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21-04-2022 09:06

Finance leaders reflect on the gender gap and how to close it

The 2022 SHE Conference brought together Nordea’s Philip Asp and the International Finance Corporation’s Denise Odaro for a candid discussion on gender equality and the financial industry.
Colleagues chatting and working on an online project together

When it comes to gender equality, there’s still significant progress to be made. According to a 2022 study by Equileap, out of close to 4,000 public companies around the world, only 18 have achieved gender balance at all levels of the workplace. Only 19 have closed the gender pay gap, and only around 5% have a female CEO.

The pandemic has taken a particular toll on women in the workplace, with one in three women considering downshifting their careers or leaving the workforce, according to a 2021 survey by McKinsey.

These sobering statistics set the scene for the virtual fireside chat at the 2022 SHE Conference, featuring Nordea’s Head of Investment Banking & Equities, Philip Asp; the International Finance Corporation’s Head of Investor Relations and Sustainable Finance, Denise Odaro; and Nordea’s Head of Sustainable Finance Advisory, Jacob Michaelsen, as host.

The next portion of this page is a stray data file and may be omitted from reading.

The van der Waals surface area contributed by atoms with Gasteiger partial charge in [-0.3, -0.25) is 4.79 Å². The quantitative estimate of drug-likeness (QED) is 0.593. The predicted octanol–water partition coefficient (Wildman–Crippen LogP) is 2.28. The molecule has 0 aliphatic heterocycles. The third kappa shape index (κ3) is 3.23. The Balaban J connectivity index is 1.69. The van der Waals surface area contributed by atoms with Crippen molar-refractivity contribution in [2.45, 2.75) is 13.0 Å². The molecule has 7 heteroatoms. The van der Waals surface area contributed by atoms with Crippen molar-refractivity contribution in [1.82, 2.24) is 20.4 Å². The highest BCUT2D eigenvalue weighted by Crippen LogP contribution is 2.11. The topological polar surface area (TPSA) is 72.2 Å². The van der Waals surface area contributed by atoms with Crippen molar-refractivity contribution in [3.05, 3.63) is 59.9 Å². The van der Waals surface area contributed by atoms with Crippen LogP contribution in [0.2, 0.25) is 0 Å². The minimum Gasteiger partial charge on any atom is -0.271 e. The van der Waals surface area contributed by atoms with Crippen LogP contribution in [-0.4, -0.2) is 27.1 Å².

Philip Asp, Jacob Michaelsen and Denise Odaro

‘Stories fit for TV’

The speakers provided candid accounts of their experiences with gender in finance, an industry long known for being male dominated.

“As a woman, a black woman, in the financial industry, having had a global career, I have lots of stories that could make for TV episodes one day,” said Odaro.

She described experiences of feeling invisible in a room and spoken over at meetings – even at the leadership level.

“It’s often not done deliberately,” said Odaro. Rather, it occurs when the “picture you have in your mind of leadership is not this person you’re looking at.”

Asp, one of the original members of Nordea’s Diversity and Inclusion Committee, emphasised that organisations must be genuinely willing to change their corporate culture and reshape their power structures. Part of that means having senior leaders scrutinise how they identify talent.

“People like me, a middle-aged white man in a senior position, have for too long fallen into the trap of more easily seeing talent if it comes in a package that looks like myself, although with less grey hair,” he said.

Getting the right ingredients

In terms of solutions, Odaro emphasised the importance of building the pipeline early. She used the analogy of a menu.

“When planning a menu, you need to start from the point of getting the right ingredients in place for the finished meal,” she said. While it’s often said there aren’t enough women at senior levels, it’s important to hire them at junior levels so they can rise through the ranks and one day become senior women, she noted.

Nordea’s Asp shared his experience as a young Swede trying out his wings in investment banking in London. While the gender balance was fairly even in his junior years, the relative number of women shrank as they grew older, more senior and family life entered the picture.